Juventino Aranda’s work expresses a search for identity at the intersection of Mexico and America. As the artist has stated, “I am Mexican and second generation ‘American.’ I am not Hispanic, Latino, and definitely not Spanish—even though I live everyday with the consequences of their conquest.” Aranda’s sharp-witted art navigates this cultural borderland, drawing from pre-Columbian sources as well as current affairs related to the social, political, and economic struggles of late capitalism and notions of the American dream.
Wordplay features artists who use text as an integral element of their creative practice in printmaking and print based media. The work in this exhibit illustrates the charged relationships between images, text, formats and their context. Pulling from popular forms of advertising and display, ordinary written notes, reinterpretations of existing texts, to forceful political statements, these artists play with the familiarity of text to unexpected ends.
Hostile Terrain 94 (HT94) is a participatory art exhibition created by the Undocumented Migration Project (UMP) and directed by UCLA anthropologist Jason De León. Occurring in more than 130 cities globally, the installation raises awareness about the realities of the U.S.-Mexico border, focusing on the deaths that have occurred since 1994 as a result of the Border Patrol policy known as “Prevention Through Deterrence” (PTD). HT94 is realized with the help of local volunteers who record names, age, sex, cause of death, condition of body, and location of recovery on toe tags for each person, which are then pinned on the map in the exact location where those remains were found.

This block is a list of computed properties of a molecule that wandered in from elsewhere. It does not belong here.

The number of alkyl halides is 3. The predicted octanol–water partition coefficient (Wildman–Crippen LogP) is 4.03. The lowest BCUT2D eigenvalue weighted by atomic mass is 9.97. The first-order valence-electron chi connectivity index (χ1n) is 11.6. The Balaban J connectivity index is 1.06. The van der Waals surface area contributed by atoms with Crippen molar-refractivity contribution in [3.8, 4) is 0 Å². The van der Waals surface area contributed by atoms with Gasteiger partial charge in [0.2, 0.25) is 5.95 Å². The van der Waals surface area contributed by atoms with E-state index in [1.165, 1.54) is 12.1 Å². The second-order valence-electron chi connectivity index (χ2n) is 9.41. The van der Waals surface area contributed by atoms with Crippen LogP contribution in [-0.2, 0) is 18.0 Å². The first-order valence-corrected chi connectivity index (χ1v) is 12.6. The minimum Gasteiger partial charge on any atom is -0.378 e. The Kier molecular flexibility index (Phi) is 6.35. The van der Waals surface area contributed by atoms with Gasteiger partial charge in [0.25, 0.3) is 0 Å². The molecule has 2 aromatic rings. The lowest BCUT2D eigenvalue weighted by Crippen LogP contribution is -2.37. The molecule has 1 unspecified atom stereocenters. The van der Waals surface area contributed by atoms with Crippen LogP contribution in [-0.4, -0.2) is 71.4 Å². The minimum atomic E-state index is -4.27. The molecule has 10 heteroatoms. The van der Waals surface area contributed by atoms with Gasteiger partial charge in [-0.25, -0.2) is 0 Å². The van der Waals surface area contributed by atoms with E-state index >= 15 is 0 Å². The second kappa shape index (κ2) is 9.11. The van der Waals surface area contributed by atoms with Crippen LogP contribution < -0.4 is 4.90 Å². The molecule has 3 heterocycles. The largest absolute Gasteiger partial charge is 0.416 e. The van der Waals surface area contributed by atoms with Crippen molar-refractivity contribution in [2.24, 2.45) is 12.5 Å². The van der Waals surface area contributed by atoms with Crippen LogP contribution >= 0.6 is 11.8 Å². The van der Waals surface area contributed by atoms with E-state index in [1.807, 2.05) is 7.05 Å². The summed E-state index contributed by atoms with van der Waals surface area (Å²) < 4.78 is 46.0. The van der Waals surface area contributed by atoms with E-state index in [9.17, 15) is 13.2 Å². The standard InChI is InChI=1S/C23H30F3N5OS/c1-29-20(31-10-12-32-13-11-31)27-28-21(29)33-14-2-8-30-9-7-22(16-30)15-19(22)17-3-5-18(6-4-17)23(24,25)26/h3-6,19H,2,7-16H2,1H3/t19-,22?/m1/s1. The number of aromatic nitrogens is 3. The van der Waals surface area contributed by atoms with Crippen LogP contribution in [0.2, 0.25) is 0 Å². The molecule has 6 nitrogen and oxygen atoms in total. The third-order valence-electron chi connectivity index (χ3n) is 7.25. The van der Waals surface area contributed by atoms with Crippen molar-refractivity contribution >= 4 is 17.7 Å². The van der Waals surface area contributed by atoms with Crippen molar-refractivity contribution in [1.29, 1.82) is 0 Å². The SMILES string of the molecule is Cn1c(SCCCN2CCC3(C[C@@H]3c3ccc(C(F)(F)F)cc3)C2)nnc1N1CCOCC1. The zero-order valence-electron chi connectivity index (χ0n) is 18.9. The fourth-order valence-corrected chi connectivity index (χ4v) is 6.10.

Dr. Tracy Klein and colleagues Dr. Janessa Graves, Dr. Dawn DeWitt, Dr. Mary Paine and Dr. Patricia Pearce would like to announce an interdisciplinary speaker series featuring international and national experts in the health sciences focusing on mentoring.
Each speaker will discuss the benefits and challenges…
Celebrate Valentine’s Day with fellow Sacramento and Reno Cougs and enjoy a special wine tasting created just for you on Sunday, February 5 in Folsom, CA.
The talk describes the importance of having outstanding mentors and presents two different national models of mentoring programs. The talk concludes with a description of my personal journey to tenure and promotion.
Speaker: Dr. Seth Rudman, Assistant Professor, School of Biological Sciences, Washington State University, Vancouver
Title: Rapid adaptation and its consequences for natural populations
Behavioral Security Research in Information Systems